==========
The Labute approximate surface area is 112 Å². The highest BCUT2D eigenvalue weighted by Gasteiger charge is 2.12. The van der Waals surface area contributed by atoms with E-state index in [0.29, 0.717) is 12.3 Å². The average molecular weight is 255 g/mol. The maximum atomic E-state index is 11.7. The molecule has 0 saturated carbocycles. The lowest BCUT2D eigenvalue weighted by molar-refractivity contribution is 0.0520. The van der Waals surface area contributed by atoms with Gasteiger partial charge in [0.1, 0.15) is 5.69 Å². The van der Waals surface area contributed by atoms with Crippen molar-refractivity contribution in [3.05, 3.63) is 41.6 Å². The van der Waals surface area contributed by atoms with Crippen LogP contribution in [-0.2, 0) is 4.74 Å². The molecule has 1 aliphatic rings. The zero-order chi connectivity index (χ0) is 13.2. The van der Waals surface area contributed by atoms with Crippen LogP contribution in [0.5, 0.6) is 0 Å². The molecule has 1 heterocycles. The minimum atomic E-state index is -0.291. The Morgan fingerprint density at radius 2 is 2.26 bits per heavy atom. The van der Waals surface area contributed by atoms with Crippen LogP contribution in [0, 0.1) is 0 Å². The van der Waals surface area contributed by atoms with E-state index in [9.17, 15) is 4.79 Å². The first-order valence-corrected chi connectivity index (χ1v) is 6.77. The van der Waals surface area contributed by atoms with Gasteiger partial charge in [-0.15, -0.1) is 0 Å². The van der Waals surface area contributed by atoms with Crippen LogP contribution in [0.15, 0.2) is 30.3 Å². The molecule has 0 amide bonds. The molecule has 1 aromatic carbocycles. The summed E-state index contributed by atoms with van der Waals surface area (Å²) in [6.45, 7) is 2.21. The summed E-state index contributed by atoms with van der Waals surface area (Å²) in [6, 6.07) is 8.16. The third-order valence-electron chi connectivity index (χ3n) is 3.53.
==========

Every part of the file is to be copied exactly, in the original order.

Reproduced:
The Labute approximate surface area is 112 Å². The highest BCUT2D eigenvalue weighted by Gasteiger charge is 2.12. The van der Waals surface area contributed by atoms with E-state index in [0.29, 0.717) is 12.3 Å². The average molecular weight is 255 g/mol. The maximum atomic E-state index is 11.7. The molecule has 0 saturated carbocycles. The lowest BCUT2D eigenvalue weighted by molar-refractivity contribution is 0.0520. The van der Waals surface area contributed by atoms with Gasteiger partial charge in [0.1, 0.15) is 5.69 Å². The van der Waals surface area contributed by atoms with Crippen molar-refractivity contribution in [3.05, 3.63) is 41.6 Å². The van der Waals surface area contributed by atoms with Crippen LogP contribution in [-0.2, 0) is 4.74 Å². The molecule has 1 aliphatic rings. The zero-order chi connectivity index (χ0) is 13.2. The van der Waals surface area contributed by atoms with Crippen LogP contribution in [0.5, 0.6) is 0 Å². The molecule has 1 heterocycles. The minimum atomic E-state index is -0.291. The Morgan fingerprint density at radius 2 is 2.26 bits per heavy atom. The van der Waals surface area contributed by atoms with Crippen LogP contribution in [0, 0.1) is 0 Å². The van der Waals surface area contributed by atoms with E-state index in [9.17, 15) is 4.79 Å². The first-order valence-corrected chi connectivity index (χ1v) is 6.77. The van der Waals surface area contributed by atoms with Gasteiger partial charge in [-0.15, -0.1) is 0 Å². The van der Waals surface area contributed by atoms with Crippen LogP contribution in [0.15, 0.2) is 30.3 Å². The molecule has 0 amide bonds. The molecule has 1 aromatic carbocycles. The summed E-state index contributed by atoms with van der Waals surface area (Å²) in [6.45, 7) is 2.21. The summed E-state index contributed by atoms with van der Waals surface area (Å²) in [6, 6.07) is 8.16. The third-order valence-electron chi connectivity index (χ3n) is 3.53.